Label is supposed to make calories more tangible
A new food label called PACE (Physical Activity Calorie Equivalent) is intended to clarify how much physical activity is required to get rid of the calories of the selected product. This is intended to motivate consumers to make healthier purchase decisions.
Researchers from Loughborough University and the Universities of East Anglia and Birmingham have assessed the effectiveness of the new PACE nutrition label, which shows at a glance how much exercise is required to work off calories consumed again. On average, people should consume 200 fewer calories a day. According to the study team, this could help counteract the ever increasing number of overweight people. The results were recently published in the "Journal of Epidemiology & Community Health".
Two hours of exercise for chocolate, four for pizza
The researchers give two examples. A bar of chocolate with 100 grams has around 500 calories. To get rid of these through exercise would require a two-hour walk or an hour's jogging. A ready-made pizza, on the other hand, quickly accumulates around 1,000 calories. The equivalent of a four-hour walk or two hours of jogging.
Current food labeling has little effect
The research team points out that current food labels are poorly understood and have almost no effect on the purchase decision. The British Royal Society for Public Health has already called for PACE labeling to replace the current food labeling system in England.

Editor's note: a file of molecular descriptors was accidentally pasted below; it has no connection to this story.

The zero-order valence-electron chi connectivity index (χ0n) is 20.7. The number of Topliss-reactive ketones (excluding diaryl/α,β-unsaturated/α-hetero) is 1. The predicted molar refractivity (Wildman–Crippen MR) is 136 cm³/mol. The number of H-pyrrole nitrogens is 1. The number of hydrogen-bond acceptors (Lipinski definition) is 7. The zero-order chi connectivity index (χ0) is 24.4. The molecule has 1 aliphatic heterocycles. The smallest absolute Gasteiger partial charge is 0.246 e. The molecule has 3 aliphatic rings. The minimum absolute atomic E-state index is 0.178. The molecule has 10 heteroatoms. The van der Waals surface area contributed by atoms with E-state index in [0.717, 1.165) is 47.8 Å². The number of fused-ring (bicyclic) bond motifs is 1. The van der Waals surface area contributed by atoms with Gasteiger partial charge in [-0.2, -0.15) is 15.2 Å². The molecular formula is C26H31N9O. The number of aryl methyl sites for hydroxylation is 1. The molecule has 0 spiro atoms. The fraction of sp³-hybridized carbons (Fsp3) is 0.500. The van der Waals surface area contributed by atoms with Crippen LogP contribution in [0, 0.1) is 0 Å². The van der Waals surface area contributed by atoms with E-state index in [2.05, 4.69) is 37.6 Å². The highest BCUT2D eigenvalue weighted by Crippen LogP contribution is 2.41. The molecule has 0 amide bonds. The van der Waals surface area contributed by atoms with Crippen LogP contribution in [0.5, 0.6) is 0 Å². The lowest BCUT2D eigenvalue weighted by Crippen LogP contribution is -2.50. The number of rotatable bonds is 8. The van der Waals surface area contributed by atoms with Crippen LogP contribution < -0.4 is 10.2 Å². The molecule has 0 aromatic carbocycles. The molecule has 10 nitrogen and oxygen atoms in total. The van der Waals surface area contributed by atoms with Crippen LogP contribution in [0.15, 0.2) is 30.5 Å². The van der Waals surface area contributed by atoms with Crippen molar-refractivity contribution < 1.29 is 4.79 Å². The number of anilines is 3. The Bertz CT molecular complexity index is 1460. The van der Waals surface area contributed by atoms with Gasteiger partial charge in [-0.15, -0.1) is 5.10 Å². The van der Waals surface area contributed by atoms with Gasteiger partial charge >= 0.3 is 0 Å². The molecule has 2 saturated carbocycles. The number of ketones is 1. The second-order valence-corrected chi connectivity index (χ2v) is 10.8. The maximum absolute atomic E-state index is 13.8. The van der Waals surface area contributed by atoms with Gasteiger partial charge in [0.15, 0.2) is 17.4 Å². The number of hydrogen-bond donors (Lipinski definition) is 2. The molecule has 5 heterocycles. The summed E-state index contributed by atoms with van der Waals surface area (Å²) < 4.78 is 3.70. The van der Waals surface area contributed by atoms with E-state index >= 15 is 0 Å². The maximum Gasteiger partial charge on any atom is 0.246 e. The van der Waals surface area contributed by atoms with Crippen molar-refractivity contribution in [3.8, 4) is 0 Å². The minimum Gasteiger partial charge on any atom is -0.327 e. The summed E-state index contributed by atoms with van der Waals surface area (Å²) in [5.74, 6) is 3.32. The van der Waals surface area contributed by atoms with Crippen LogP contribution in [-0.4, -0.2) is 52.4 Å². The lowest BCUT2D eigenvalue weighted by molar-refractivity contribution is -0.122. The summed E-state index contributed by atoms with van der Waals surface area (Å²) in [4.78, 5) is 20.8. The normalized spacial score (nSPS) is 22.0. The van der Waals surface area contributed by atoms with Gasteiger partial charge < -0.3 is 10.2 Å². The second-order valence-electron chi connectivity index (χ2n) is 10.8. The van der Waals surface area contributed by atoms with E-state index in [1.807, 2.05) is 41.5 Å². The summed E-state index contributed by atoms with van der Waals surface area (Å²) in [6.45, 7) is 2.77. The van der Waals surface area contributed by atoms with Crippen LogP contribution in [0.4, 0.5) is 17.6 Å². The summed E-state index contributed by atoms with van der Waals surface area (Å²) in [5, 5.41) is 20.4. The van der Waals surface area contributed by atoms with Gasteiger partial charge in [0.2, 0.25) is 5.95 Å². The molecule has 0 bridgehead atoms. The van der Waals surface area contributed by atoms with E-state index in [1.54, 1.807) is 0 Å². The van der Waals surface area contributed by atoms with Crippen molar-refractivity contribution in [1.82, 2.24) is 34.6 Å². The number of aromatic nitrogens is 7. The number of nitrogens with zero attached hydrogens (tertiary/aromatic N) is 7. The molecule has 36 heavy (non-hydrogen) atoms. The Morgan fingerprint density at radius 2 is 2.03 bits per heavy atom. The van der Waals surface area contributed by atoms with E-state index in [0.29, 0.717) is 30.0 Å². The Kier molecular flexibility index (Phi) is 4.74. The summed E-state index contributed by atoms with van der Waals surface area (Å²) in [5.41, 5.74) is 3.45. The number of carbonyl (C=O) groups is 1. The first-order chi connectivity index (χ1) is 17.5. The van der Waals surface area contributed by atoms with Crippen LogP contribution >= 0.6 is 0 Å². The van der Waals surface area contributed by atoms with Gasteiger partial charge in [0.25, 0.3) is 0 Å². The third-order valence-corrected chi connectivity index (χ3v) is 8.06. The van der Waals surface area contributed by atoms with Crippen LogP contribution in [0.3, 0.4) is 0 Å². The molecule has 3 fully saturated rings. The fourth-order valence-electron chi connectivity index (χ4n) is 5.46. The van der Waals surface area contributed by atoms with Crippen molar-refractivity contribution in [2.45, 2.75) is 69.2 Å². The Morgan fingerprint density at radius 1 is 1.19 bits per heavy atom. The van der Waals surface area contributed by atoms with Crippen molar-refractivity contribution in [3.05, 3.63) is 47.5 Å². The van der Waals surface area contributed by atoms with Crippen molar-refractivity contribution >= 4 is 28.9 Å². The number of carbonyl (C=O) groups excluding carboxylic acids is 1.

Simply save 200 calories
The researchers analyzed 15 relevant randomized controlled trials that dealt with food labeling. It has been shown that people eat an average of 65 fewer calories per meal if the meals are labeled with PACE. With an average of three meals a day plus two snacks, PACE could save over 200 calories a day.
"It's a simple strategy that could easily be integrated on manufacturers' food and beverage packaging, supermarket price tags, and restaurant menus," said Professor Amanda Daley, who led the research. Health officials could provide measures to support such projects to help prevent obesity, the researcher suggests. (vb)
Author and source information
This text corresponds to the specifications of the medical literature, medical guidelines and current studies and has been checked by medical doctors.
Graduate editor (FH) Volker Blasek
- Amanda J. Daley, Eleanor McGee, Sue Bayliss, among others: Effects of physical activity calorie equivalent food labeling to reduce food selection and consumption: systematic review and meta-analysis of randomized controlled studies, Journal of Epidemiology & Community Health, 2019, jech. bmj.com
- Loughborough University: Labeling foods with the amount of physical activity needed to burn off calories linked to healthier choices (accessed: 11.12.2019), lboro.ac.uk